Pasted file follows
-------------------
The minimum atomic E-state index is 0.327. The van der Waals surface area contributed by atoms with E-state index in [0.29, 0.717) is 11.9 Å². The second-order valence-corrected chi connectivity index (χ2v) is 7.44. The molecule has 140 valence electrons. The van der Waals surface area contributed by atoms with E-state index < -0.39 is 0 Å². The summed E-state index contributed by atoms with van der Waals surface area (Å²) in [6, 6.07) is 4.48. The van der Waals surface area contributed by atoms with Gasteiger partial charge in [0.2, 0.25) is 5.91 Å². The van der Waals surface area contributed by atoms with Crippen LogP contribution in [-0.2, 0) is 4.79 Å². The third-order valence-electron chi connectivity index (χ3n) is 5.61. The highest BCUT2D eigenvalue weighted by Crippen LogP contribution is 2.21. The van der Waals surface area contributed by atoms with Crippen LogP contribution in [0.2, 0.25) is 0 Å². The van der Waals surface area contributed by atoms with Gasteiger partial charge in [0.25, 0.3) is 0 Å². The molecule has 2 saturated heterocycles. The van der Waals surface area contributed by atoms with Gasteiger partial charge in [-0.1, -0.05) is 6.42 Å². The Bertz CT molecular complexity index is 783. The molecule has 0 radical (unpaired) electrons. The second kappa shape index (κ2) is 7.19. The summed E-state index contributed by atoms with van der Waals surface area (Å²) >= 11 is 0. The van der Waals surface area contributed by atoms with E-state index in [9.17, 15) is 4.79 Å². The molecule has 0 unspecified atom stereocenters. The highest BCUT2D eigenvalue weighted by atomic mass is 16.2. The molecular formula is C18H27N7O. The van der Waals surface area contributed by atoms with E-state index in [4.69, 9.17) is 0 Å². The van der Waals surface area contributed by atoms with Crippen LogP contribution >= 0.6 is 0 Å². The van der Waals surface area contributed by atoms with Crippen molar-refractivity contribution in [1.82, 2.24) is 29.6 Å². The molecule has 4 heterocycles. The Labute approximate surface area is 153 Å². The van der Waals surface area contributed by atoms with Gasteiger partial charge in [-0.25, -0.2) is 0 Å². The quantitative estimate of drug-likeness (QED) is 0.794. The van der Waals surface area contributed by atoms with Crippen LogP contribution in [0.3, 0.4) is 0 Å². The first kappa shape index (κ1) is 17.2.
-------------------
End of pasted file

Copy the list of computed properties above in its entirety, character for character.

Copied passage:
The minimum atomic E-state index is 0.327. The van der Waals surface area contributed by atoms with E-state index in [0.29, 0.717) is 11.9 Å². The second-order valence-corrected chi connectivity index (χ2v) is 7.44. The molecule has 140 valence electrons. The van der Waals surface area contributed by atoms with E-state index < -0.39 is 0 Å². The summed E-state index contributed by atoms with van der Waals surface area (Å²) in [6, 6.07) is 4.48. The van der Waals surface area contributed by atoms with Gasteiger partial charge in [0.2, 0.25) is 5.91 Å². The van der Waals surface area contributed by atoms with Crippen LogP contribution in [-0.2, 0) is 4.79 Å². The third-order valence-electron chi connectivity index (χ3n) is 5.61. The highest BCUT2D eigenvalue weighted by Crippen LogP contribution is 2.21. The van der Waals surface area contributed by atoms with Crippen LogP contribution in [0.2, 0.25) is 0 Å². The van der Waals surface area contributed by atoms with Gasteiger partial charge in [0.25, 0.3) is 0 Å². The molecule has 2 saturated heterocycles. The van der Waals surface area contributed by atoms with Gasteiger partial charge in [-0.1, -0.05) is 6.42 Å². The Bertz CT molecular complexity index is 783. The molecule has 0 radical (unpaired) electrons. The second kappa shape index (κ2) is 7.19. The summed E-state index contributed by atoms with van der Waals surface area (Å²) >= 11 is 0. The van der Waals surface area contributed by atoms with E-state index in [9.17, 15) is 4.79 Å². The molecule has 0 unspecified atom stereocenters. The highest BCUT2D eigenvalue weighted by atomic mass is 16.2. The molecular formula is C18H27N7O. The van der Waals surface area contributed by atoms with E-state index in [4.69, 9.17) is 0 Å². The van der Waals surface area contributed by atoms with Crippen LogP contribution >= 0.6 is 0 Å². The van der Waals surface area contributed by atoms with Crippen molar-refractivity contribution in [1.82, 2.24) is 29.6 Å². The molecule has 4 heterocycles. The Labute approximate surface area is 153 Å². The van der Waals surface area contributed by atoms with Gasteiger partial charge in [-0.25, -0.2) is 0 Å². The quantitative estimate of drug-likeness (QED) is 0.794. The van der Waals surface area contributed by atoms with Crippen LogP contribution in [0.3, 0.4) is 0 Å². The first kappa shape index (κ1) is 17.2.